C3 Corvette Brakes
Patterned after the Grand Sport Corvette race cars of the early sixties, four-wheel disc brakes were found on 1965 through 1982 Corvettes (although some early '65 models were sold with drum brakes). Although original C2 and C3 piston bores were cast iron, most Corvette calipers have already been stainless-steel sleeved somewhere in their history. This is easily told by the shiny smooth silver circle inserts that the pistons sit in. If they are still the original cast bore, consider having yours stainless-steel sleeved. Most Corvette suppliers offer this service.
read Rebuild Corvette Brake Calipers
Replace, Rebuild, or Re-sleeve Your Master Cylinder?
New, good quality (not cheap Chinese) master cylinders are expensive. If yours is not badly pitted, consider rebuilding it. Rebuilding a brake master cylinder is not difficult and doesn't require any special tools. If your classic Corvette will see less than a few thousand miles a year, a rebuilt master could last five or so years before pitting becomes bad enough to damage up the rubber.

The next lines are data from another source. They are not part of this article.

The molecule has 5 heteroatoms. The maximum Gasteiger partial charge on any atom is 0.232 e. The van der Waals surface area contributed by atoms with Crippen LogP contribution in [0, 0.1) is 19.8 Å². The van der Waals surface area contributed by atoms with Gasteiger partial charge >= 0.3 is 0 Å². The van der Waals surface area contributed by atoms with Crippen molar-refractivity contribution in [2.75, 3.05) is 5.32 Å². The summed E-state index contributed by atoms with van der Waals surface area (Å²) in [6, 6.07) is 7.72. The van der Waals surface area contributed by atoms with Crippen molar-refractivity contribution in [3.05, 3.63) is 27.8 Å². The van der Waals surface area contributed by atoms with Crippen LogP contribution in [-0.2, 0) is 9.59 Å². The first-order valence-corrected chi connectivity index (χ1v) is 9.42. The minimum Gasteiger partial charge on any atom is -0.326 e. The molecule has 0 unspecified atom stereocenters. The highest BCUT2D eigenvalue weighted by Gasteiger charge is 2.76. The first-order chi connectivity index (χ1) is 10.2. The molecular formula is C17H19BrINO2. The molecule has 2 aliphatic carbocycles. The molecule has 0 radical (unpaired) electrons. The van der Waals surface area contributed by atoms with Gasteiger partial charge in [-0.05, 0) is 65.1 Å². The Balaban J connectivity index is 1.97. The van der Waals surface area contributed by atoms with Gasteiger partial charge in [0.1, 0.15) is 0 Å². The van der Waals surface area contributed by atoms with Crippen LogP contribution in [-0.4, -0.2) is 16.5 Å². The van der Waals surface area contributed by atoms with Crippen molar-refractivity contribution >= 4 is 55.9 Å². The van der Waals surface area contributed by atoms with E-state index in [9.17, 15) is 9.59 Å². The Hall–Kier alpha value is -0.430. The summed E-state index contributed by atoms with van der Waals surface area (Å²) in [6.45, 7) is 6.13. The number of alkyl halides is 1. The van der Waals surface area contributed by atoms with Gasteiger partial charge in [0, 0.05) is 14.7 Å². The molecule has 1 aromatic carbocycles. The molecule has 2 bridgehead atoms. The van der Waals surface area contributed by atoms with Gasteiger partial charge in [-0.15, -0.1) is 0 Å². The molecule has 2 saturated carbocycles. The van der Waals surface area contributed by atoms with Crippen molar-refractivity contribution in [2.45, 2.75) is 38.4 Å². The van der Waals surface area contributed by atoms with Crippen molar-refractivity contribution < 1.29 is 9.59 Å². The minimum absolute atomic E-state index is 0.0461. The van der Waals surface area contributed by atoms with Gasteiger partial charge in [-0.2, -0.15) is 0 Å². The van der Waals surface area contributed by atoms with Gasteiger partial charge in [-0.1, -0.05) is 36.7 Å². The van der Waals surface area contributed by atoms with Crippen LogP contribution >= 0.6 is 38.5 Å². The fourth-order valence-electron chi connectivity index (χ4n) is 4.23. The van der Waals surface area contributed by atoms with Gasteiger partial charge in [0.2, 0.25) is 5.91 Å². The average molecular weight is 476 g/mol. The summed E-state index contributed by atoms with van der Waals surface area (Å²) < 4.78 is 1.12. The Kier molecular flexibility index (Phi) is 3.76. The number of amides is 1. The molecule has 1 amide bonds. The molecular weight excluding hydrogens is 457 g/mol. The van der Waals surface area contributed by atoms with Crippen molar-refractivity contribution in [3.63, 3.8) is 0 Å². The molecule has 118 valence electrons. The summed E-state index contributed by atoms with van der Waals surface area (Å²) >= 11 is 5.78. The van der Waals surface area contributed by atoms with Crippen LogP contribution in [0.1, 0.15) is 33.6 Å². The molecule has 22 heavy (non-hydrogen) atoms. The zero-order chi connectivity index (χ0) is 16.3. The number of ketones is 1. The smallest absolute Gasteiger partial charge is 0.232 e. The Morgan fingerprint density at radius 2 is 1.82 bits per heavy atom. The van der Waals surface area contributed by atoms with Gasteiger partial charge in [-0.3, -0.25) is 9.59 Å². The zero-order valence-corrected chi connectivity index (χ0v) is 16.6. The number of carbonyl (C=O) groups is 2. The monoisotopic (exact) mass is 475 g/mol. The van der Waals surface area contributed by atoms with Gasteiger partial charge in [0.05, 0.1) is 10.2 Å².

If your master cylinder is badly pitted, consider sending it out to be re-sleeved. Some companies will re-sleeve with brass, others prefer stainless.
Lip Seal vs O-Ring
Seems like C2/C3 Corvette owners who have switched to o-ring caliper seals report improvement. But if they're comparing fresh rebuilt o-ring calipers to old and worn lip-seal calipers, that comparison isn't really fair.
read Lip-Seal vs O-Ring Calipers - which design is best?
Find Corvette Brakes At Ecklers Corvette
There's a dozen or more products which can be used to paint brake calipers. After doing some research online and in magazines, here's the procedure I used.
read How To Paint Brake Calipers
C3 Corvette Brake Rotors
The reason for those hub rivets was for the factory to have an easy means to install the brake rotors. They were then trued as a hub and rotor unit so that there was no run-out. Once the rotor is removed, it's not necessary to replace the rivets. The Corvette service manual recommends using the lug nuts of the wheel to hold the new rotor in place. When the wheel nuts get tightened down, it will center the new rotor on the old hub.